Evaluation of FPDS Performance Measurement
Key FPDS Performance Measurement CriteriaMeetsNeeds ImprovementDoes Not Meet
The program has an established performance measurement system in place to monitor activities towards the achievement of objectives. X 
The program assesses performance against strategies / objectives and plans, and provides a high-level assessment of performance through the Mission Planning and Reporting (MPR) system at the end of the fiscal year. X 
Hospitality diaries demonstrate value-for-money and alignment with priorities.X  

2.4.1 While the FPDS program utilizes the Mission Advocacy Activity Tracker, performance measurement is an area that requires improvement. The program uses the mission Facebook site as a feedback mechanism (e.g. likes from Facebook friends); however, it is not clear how the analytics from the site correspond with program objectives. The program also identifies performance indicators in the MPR, but, given the broad nature of the commitments, many performance indicators are used and indicators are not always clearly linked to tangible program goals. The program requires a template for performance measurement outlining key indicators, how success is measured against objectives and results from initiatives. Performance measurement will be enhanced by establishing clearer strategic objectives and solidifying program planning.

2.4.2 The program's hospitality diaries link activities to priorities and demonstrate value for money. The program also has the appropriate frameworks in place for managing staff, with individual performance assessed through discussion and feedback as part of the PMP process.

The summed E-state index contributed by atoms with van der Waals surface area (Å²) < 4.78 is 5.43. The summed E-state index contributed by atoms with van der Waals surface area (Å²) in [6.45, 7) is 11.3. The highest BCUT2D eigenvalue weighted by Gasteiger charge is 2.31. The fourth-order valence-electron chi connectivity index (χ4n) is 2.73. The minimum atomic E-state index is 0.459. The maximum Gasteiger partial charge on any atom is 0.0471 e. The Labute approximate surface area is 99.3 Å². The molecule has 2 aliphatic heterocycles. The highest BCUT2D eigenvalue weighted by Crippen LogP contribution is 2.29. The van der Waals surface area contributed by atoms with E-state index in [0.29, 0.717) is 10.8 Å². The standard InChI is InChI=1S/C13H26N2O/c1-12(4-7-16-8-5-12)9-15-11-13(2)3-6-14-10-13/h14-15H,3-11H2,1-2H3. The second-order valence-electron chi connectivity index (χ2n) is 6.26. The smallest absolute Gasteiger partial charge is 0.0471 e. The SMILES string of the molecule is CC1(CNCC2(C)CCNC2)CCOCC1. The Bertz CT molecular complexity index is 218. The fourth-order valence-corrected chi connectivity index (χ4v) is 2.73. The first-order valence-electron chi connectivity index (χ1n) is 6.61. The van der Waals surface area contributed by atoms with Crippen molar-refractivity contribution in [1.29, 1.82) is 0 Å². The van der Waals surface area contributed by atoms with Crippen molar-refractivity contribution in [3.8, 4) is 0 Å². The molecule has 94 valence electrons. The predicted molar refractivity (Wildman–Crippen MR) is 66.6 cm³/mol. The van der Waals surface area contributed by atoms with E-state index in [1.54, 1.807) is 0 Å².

2.5 Recommendations

Recommendations to the Mission

2.5.1 The program should establish weekly team meetings and set an agenda that outlines items for discussion. A record of decisions should be maintained and circulated to staff after team meetings.

2.5.2 The program should establish an annual planning exercise.

2.5.3 The program should develop a workplan that outlines key activities and links human and financial resources to strategic and measurable objectives. This workplan should cascade into employees' workplans to maintain a coherent strategic focus.

2.5.4 A whole-of-government advocacy strategy and plan should be developed for the mission.

2.5.5 FPDS should work closely with other mission programs to coordinate the implementation of initiatives.

2.5.6 A performance measurement system should be implemented to monitor activities on an ongoing basis and assess results against strategic objectives. Lessons learned should be captured and applied to future planning.

Mission Actions and Timeframes

(Please note: The management actions below reflect the initial responses upon receiving the recommendations. They do not reflect the current status of implementation.)

2.5.1 Meetings of the FPDS program now take place on a weekly basis. Minutes are recorded and circulated to staff. Implemented October 2013.

2.5.2 A retreat for the FPDS program was held in December 2013 to discuss policy and programming priorities. A FPDS retreat will be held annually. Implemented December 2013.

2.5.3 A program workplan was developed and used to develop FPDS input into Strategia. PMPs for fiscal year 2014-15 will be completed by the deadline. Implemented April 2014